Medical Treatments For Stress Urinary Incontinence

If you are living with bladder leaks, you should know that medical treatments for stress urinary incontinence are available that may bring much needed relief.

At Pelvital, weve introduced Flyte, a non-surgical, use-at-home option that strengthens the pelvic floor muscles to treat SUI. As a first-line treatment, Flyte will help many women to treat at home and avoid more expensive or inconvenient medical treatments for stress urinary incontinence.

According to the Office on Womens Health, U.S. Department of Health and Human Services, its a good idea to talk to your doctor about other medical treatments if you arent able improve bladder leaks with home-based measures. Medical treatments include:

Medicine. After menopause, applying vaginal creams, rings, or patches with estrogen can help strengthen the muscles and tissues in the urethra and vaginal areas. A stronger urethra will help with bladder control. Learn more about menopause treatments on the womenshealth.gov site.

Bulking agents. Your doctor can inject a bulking agent, such as collagen, into tissues around the bladder and urethra to cause them to thicken. This helps keep the bladder opening closed and reduces the amount of urine that can leak out.

Surgery. Surgery for urinary incontinence is not recommended if you plan to get pregnant in the future. Pregnancy and childbirth can cause leakage to happen again. The two most common types of surgery for urinary incontinence are :

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Who Suffers From Stress Incontinence

According to the National Institute of Diabetes and Digestive and Kidney Diseases , women are twice as likely as men to suffer from involuntary leakage. The most common causes of stress incontinence among women are pregnancy and childbirth, especially having multiple vaginal deliveries. During pregnancy and childbirth, the sphincter and pelvic muscles stretch out and are weakened.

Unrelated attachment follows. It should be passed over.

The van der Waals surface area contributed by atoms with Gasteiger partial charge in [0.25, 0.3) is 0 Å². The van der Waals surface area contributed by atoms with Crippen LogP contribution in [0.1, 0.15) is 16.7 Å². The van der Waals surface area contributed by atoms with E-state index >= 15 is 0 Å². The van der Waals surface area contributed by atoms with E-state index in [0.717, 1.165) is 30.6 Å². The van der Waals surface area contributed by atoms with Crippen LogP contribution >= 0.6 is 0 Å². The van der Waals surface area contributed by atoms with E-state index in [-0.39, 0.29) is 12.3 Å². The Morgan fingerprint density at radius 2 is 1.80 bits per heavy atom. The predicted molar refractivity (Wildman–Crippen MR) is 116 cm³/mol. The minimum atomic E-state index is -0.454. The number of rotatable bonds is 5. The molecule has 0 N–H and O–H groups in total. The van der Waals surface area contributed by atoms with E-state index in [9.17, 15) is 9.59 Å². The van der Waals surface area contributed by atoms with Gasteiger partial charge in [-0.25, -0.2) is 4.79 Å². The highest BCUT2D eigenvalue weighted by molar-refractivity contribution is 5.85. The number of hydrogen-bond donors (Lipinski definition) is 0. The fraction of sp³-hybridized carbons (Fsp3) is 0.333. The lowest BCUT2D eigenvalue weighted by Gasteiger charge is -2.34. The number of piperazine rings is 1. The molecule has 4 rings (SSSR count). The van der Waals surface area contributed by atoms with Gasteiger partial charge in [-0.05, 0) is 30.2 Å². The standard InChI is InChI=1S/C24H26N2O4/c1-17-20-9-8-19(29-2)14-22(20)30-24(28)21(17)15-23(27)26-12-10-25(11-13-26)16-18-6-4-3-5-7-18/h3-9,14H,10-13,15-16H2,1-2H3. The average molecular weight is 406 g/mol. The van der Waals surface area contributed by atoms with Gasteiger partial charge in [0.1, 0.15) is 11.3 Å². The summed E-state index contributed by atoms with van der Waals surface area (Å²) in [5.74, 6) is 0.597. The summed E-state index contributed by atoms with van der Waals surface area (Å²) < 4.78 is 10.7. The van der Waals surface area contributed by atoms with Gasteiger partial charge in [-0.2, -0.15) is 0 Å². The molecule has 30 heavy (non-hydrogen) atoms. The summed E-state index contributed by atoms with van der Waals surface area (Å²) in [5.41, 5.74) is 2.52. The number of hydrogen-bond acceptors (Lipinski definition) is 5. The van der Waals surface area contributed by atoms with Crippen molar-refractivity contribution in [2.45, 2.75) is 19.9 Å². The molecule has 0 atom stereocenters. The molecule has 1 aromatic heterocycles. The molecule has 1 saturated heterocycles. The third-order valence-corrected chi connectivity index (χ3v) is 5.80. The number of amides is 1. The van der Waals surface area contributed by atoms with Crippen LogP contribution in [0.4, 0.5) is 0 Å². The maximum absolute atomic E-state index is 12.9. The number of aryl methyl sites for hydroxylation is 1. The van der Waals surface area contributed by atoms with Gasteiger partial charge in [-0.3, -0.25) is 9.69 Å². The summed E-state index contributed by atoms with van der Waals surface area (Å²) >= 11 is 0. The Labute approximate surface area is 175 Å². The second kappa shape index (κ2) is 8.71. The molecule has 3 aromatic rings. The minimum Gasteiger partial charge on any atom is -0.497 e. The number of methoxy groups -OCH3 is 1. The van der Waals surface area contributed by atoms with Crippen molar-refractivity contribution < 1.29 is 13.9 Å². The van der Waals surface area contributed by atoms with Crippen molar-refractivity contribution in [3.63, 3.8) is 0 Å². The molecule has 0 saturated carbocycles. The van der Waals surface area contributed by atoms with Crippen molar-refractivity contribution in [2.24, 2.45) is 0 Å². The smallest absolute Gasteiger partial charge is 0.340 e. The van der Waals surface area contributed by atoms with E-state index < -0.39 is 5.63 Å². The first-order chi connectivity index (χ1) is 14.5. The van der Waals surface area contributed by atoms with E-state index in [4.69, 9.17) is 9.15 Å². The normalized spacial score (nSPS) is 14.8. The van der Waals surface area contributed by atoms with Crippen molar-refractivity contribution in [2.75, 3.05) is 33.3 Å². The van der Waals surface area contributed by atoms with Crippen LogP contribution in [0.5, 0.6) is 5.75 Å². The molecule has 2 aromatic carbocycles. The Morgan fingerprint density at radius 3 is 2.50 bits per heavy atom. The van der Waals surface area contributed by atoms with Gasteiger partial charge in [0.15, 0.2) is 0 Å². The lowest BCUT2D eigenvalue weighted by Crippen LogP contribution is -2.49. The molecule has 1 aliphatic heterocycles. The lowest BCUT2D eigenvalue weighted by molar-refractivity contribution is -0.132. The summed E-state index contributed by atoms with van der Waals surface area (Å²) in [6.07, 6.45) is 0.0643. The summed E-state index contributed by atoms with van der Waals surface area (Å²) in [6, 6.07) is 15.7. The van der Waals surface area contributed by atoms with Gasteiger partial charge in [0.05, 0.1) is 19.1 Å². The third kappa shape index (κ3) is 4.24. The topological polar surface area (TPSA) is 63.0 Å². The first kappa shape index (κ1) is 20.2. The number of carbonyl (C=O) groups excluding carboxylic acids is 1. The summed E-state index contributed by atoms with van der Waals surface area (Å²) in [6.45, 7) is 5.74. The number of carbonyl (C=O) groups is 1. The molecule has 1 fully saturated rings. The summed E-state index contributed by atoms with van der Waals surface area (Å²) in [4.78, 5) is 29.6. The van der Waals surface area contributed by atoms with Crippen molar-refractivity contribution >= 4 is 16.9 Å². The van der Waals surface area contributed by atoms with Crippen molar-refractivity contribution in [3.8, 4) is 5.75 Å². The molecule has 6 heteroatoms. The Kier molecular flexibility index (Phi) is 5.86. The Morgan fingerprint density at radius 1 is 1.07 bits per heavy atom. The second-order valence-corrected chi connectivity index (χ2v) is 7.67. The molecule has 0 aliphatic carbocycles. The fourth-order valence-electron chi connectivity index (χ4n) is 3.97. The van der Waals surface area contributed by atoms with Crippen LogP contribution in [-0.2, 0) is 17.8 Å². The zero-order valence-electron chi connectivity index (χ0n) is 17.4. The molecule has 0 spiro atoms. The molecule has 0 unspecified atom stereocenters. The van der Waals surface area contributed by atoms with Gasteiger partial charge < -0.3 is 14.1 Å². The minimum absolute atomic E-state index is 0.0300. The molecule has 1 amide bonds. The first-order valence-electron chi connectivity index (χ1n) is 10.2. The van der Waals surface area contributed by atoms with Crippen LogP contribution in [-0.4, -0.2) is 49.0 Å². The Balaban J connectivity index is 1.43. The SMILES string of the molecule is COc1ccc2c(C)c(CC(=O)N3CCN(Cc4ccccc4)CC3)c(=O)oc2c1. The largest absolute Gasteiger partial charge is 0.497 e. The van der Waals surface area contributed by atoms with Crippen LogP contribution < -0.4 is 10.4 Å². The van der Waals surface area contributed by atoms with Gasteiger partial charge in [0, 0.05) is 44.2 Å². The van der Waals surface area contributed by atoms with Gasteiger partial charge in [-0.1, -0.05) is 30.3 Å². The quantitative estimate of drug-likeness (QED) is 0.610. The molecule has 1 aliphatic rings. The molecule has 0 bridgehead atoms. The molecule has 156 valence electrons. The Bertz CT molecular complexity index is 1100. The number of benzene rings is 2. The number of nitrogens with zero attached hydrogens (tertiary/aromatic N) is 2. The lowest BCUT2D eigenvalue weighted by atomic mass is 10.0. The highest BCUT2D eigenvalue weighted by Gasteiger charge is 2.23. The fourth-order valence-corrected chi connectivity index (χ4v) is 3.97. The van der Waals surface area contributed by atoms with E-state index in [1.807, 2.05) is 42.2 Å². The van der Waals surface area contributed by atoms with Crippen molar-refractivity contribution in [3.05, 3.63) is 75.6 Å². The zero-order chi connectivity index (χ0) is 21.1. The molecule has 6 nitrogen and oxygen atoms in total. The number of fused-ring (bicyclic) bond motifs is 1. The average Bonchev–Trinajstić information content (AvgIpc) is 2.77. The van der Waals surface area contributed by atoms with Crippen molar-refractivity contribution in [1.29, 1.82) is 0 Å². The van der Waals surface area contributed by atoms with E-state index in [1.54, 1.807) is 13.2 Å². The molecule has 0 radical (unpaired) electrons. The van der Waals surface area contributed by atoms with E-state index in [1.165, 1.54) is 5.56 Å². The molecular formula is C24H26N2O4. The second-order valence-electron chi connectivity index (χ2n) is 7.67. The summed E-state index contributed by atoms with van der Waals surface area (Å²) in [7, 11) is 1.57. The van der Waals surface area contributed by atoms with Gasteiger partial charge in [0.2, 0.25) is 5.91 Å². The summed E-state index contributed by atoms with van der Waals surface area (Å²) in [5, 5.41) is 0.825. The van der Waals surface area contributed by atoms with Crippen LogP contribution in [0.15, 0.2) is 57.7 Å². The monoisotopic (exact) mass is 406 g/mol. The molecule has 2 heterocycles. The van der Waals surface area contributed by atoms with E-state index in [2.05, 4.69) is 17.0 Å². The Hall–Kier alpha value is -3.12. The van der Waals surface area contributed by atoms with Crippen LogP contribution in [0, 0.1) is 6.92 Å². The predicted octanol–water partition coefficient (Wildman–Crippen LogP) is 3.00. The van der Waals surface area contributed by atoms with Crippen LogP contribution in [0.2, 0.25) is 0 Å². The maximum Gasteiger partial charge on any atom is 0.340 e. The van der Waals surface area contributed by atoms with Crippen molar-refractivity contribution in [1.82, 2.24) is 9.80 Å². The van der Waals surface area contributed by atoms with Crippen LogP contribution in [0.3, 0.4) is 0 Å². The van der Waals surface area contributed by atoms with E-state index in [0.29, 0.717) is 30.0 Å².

Older age and conditions that cause a chronic cough can also cause stress incontinence. This condition can also be a side effect of pelvic surgery.

Some women only suffer from stress incontinence during the week before they get their period. The NIDDK explains that estrogen drops during this phase of the menstrual cycle, which can weaken the urethra. This is not common though.

Among men, prostate surgery is a common cause of stress incontinence. The prostate gland surrounds the male urethra, and its removal can result in the loss of support of the urethra.

Other risk factors for stress incontinence include:

  • smoking due to chronic cough
  • any other condition associated with chronic cough
  • excessive caffeine and alcohol use
  • obesity

Treatment for stress incontinence varies according to the underlying cause of your problem. Your doctor will help you come up with a treatment plan using a combination of medications and lifestyle adjustments.

Pelvic Floor Muscle Exercises

Stress urinary incontinence treatment options

The pelvic floor is layers of muscles that stretch from the pubic bone to the coccyx and then from side-to-side. These muscles help to support the bladder and bowel plus the womb in women. These muscles can become weak through trauma such as childbirth or surgery, changing hormones, persistent coughing or chronic constipation. When these muscles become slack it can weaken the opening to the bladder causing urine to leak out when placed under pressure. These exercises can help to strengthen the pelvic floor and reduce the occurrence of leaking. Click to read about pelvic floor muscle exercises.

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Surgical Treatment Of Female Stress Urinary Incontinence : Aua/sufu Guideline

To cite this guideline:Kobashi KC, Albo ME, Dmochowski RR et al: Surgical Treatment of Female Stress Urinary Incontinence: AUA/SUFU Guideline. J Urol 2017 198: 875.

AUA/SUFU Guideline: Published 2017

Stress urinary incontinence is a common problem in the field of Female Urology. This guideline evaluates both the index patient, defined as an otherwise healthy female considering surgical therapy for the correction of SUI, as well as the non-index patient, which includes those with high-grade prolapse as well as geriatric patients. Topics covered include evaluation and patient counseling, minimally invasive surgery procedures, outcomes assessment, and overall bladder health.